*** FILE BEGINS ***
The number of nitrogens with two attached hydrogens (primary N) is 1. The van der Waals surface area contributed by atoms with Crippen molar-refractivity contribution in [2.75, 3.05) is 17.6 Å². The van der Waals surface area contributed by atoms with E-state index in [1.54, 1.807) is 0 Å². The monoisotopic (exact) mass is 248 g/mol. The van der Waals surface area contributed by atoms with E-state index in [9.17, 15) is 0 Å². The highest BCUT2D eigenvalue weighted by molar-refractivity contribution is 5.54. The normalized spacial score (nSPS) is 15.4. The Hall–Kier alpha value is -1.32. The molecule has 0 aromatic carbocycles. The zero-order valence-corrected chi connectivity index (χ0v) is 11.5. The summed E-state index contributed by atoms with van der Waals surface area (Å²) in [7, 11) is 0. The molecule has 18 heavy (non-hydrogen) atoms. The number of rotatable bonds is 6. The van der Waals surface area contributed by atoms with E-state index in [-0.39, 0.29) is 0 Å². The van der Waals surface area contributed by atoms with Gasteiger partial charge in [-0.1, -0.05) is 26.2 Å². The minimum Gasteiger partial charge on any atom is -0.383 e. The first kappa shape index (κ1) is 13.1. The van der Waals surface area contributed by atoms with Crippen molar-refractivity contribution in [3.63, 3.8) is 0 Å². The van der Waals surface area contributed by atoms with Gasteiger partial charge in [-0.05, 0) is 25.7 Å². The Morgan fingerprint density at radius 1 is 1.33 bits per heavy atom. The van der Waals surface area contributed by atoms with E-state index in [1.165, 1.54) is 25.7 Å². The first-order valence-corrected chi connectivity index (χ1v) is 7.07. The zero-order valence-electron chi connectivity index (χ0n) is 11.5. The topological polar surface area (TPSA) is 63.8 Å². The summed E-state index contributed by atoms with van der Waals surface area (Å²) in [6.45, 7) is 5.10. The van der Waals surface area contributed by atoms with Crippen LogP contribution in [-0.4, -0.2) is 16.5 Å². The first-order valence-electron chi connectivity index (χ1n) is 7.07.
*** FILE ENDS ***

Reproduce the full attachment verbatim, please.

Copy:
The number of nitrogens with two attached hydrogens (primary N) is 1. The van der Waals surface area contributed by atoms with Crippen molar-refractivity contribution in [2.75, 3.05) is 17.6 Å². The van der Waals surface area contributed by atoms with E-state index in [1.54, 1.807) is 0 Å². The monoisotopic (exact) mass is 248 g/mol. The van der Waals surface area contributed by atoms with E-state index in [9.17, 15) is 0 Å². The highest BCUT2D eigenvalue weighted by molar-refractivity contribution is 5.54. The normalized spacial score (nSPS) is 15.4. The Hall–Kier alpha value is -1.32. The molecule has 0 aromatic carbocycles. The zero-order valence-corrected chi connectivity index (χ0v) is 11.5. The summed E-state index contributed by atoms with van der Waals surface area (Å²) in [7, 11) is 0. The molecule has 18 heavy (non-hydrogen) atoms. The number of rotatable bonds is 6. The van der Waals surface area contributed by atoms with E-state index in [-0.39, 0.29) is 0 Å². The van der Waals surface area contributed by atoms with Gasteiger partial charge in [-0.1, -0.05) is 26.2 Å². The minimum Gasteiger partial charge on any atom is -0.383 e. The first kappa shape index (κ1) is 13.1. The van der Waals surface area contributed by atoms with Crippen molar-refractivity contribution in [3.63, 3.8) is 0 Å². The van der Waals surface area contributed by atoms with Gasteiger partial charge in [-0.05, 0) is 25.7 Å². The Morgan fingerprint density at radius 1 is 1.33 bits per heavy atom. The van der Waals surface area contributed by atoms with E-state index in [1.165, 1.54) is 25.7 Å². The first-order valence-corrected chi connectivity index (χ1v) is 7.07. The zero-order valence-electron chi connectivity index (χ0n) is 11.5. The topological polar surface area (TPSA) is 63.8 Å². The summed E-state index contributed by atoms with van der Waals surface area (Å²) in [6.45, 7) is 5.10. The van der Waals surface area contributed by atoms with Crippen LogP contribution in [-0.4, -0.2) is 16.5 Å². The first-order valence-electron chi connectivity index (χ1n) is 7.07.